Almond milk, soy milk, coconut milk, and others are crowding out traditional dairy milk’s space at grocery stores as they usurp more of the dairy industry’s market share.
According to a Packaged Facts report, traditional dairy beverage sales are still nearly five times the sales of dairy alternatives in 2014. But with 14.5% growth in 2014, those alternatives far outpaced the growth of dairy beverage sales, which increased only 2.2%. The report, picked up by Quartz, also showed that, "In 2010, dairy alternatives only made up 14.5% of the market for dairy and dairy alternative beverages, but by 2014 they made up 20%."
In recent years, the dairy industry has turned its focus to other innovations, such as raw milk to support additional health benefits — though this is a hotly debated topic — as well as a2 milk, which is said to cause fewer side effects for people who are sensitive to drinking milk. Companies like Coca-Cola Co. are trying to capitalize on the dairy industry and improve company sales beyond the ailing soft drinks market with its Fairlife milk product. Dean Foods launched its DairyPure brand, the first national branded fresh white milk, which will carry a $2.5 billion value upon launch.
Despite these efforts, dairy alternatives, such as almond milk, soy milk, and others made from coconuts, cashews, or peanuts are becoming a go-to for consumers looking for dairy options.
Almond milk’s popularity meets scarcity
Almond milk has soared in popularity in recent years and is now the top dairy alternative in the industry. In the year ending late-July 2014, almond milk dollar sales had soared more than 46%, becoming a nearly $738 million business at that time. Bloomberg reported that two leading almond milk manufacturers, WhiteWave and Blue Diamond, have both been reporting about 50% gains in the last two years.
However, the rapidly growing almond milk industry could take a hit as more consumers learn more about what’s behind the label. Almond milk has just one gram of protein per glass, as opposed to 8 grams in a glass of cow milk or soy milk, and not nearly as much calcium, mainly because almond milk is mostly water-based.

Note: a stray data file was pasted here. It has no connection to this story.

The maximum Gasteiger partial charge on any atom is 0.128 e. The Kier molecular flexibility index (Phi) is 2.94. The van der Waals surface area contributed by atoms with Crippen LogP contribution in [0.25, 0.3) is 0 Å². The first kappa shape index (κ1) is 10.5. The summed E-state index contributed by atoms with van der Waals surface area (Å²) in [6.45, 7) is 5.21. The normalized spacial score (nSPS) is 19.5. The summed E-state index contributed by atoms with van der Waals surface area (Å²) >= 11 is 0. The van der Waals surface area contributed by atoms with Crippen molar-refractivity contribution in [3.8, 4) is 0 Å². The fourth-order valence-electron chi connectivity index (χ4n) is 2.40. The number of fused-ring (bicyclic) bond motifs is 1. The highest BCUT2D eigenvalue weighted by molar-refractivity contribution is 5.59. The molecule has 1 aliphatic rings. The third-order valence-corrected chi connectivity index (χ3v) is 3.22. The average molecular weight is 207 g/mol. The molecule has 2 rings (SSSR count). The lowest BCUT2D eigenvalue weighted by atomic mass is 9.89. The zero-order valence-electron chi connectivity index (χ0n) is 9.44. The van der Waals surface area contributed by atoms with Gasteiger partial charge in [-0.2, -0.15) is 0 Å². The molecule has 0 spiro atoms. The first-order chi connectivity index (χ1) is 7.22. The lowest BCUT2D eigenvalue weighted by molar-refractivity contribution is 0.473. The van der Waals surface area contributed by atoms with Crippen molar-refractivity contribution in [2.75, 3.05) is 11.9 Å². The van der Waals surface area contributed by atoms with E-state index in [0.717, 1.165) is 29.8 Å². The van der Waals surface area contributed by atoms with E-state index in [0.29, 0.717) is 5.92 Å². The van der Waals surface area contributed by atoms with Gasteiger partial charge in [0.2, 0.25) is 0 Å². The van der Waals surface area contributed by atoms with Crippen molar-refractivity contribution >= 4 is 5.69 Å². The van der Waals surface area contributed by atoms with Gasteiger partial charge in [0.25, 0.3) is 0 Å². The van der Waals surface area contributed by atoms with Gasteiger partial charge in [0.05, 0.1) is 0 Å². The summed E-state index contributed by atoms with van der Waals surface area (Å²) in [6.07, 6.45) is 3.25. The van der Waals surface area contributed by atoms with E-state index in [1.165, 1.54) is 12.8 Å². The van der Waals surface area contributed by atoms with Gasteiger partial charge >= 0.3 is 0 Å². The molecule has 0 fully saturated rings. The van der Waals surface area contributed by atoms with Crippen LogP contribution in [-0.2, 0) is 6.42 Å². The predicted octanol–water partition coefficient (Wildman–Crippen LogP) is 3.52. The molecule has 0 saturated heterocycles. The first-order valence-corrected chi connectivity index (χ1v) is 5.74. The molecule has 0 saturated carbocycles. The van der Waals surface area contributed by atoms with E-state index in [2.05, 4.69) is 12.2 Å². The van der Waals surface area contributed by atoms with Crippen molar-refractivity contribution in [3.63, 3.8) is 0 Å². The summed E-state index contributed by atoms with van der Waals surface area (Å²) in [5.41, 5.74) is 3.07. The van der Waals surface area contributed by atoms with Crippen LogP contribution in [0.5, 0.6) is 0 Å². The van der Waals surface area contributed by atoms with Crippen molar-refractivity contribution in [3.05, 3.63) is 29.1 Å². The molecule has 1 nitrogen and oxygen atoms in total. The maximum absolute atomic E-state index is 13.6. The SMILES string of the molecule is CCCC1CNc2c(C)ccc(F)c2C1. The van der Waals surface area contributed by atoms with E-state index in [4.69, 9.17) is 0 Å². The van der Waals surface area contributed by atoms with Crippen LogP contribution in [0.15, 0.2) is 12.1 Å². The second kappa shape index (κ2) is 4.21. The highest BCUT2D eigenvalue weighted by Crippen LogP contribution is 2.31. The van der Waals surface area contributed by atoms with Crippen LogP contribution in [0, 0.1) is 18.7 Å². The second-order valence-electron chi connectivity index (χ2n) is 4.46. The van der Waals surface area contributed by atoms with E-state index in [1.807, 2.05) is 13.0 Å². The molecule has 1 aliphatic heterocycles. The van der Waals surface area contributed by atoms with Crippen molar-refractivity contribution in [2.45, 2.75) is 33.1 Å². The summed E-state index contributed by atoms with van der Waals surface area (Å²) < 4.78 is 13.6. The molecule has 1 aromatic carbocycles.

Almond milk can also fall into the high-sugar category, like soft drinks and juice, in its flavored varieties, such as vanilla or chocolate. Last year, Mother Jones posted a scathing article, saying that, "The almond-milk industry is selling you a jug of filtered water clouded by a handful of ground almonds."
Beyond consumer issues with almond milk are the very real agricultural issues with the proliferation of almond milk. Drought-stricken California produces about 80% of the world’s almond supply, more than two-thirds of which is exported, and it takes more than a gallon of water to grow a single almond. Almond farming uses about 10% of California’s agricultural water supply, or 8% of the state’s total human water consumption, which is more than all of Los Angeles.
But before vilifying almonds, consider 143 gallons of water are needed to produce four glasses of cow’s milk, or nearly 36 gallons per glass. Also, almonds generated $11 billion for California last year, a total of 15% of the state’s total agricultural value, making it a lucrative crop overall.
Are GMOs soiling soy milk’s reputation?
Once the leading dairy alternative, soy milk sales were only a tick over $340 million in the year leading up to July 2014, less than half of almond milk’s sales for that time period. The soy milk industry has suffered a steady decline over the last few years.
Soy milk is the only dairy alternative that doesn’t have less protein than cow’s milk, and yet it is still lower in calories than whole milk and doesn’t contain cholesterol. However, where soy milk may get a bad rap is due to soy being one of the largest genetically modified crops.
Global soybean production has hit a record high, and the USDA gave Monsanto official approval earlier this year for a new variety of soybean seeds engineered to resist herbicide. However, in March of this year, the World Health Organization reported that glyphosate, the primary chemical in Monsanto's Roundup, could probably be linked to carcinogenic effects.
The growth of other nut milks
Almonds aren’t the only nut to see their time in the dairy alternative spotlight. According to a Packaged Facts report, coconut milk sales increased by double digits from 2013 to 2014.
Silk, a leading contender in alternative dairy products, has produced almond milk and coconut milk for years, but it may be a commercial pioneer for another emerging type of nut milk as well: cashew milk, which the company launched in the U.S. in December. Cashews aren’t hindered like almonds by perceived agricultural limitations or being grown primarily in California. They instead come from Brazil, India, Vietnam, and several African countries, so cashew milk could lessen the water strain caused by almonds in California if it catches on.
Not to be outdone by cashews, the mighty peanut (which, of course, technically is a legume, not a nut), is doubling down on being the next best dairy alternative. Consumers generally can’t find peanut milk on grocery shelves yet, but the industry believes its "smooth, slightly creamy feel" and its only lightly peanut-flavored taste could win consumers over from other nut milks, Yahoo! reported.
While still a growing market, dairy alternatives are threatening the traditional dairy milk industry. Dairy still has room to fall for alternatives to continue to gain market share, but there’s no arguing that the milk landscape and grocery shelves are evolving with consumers’ demands for more and presumably healthier options.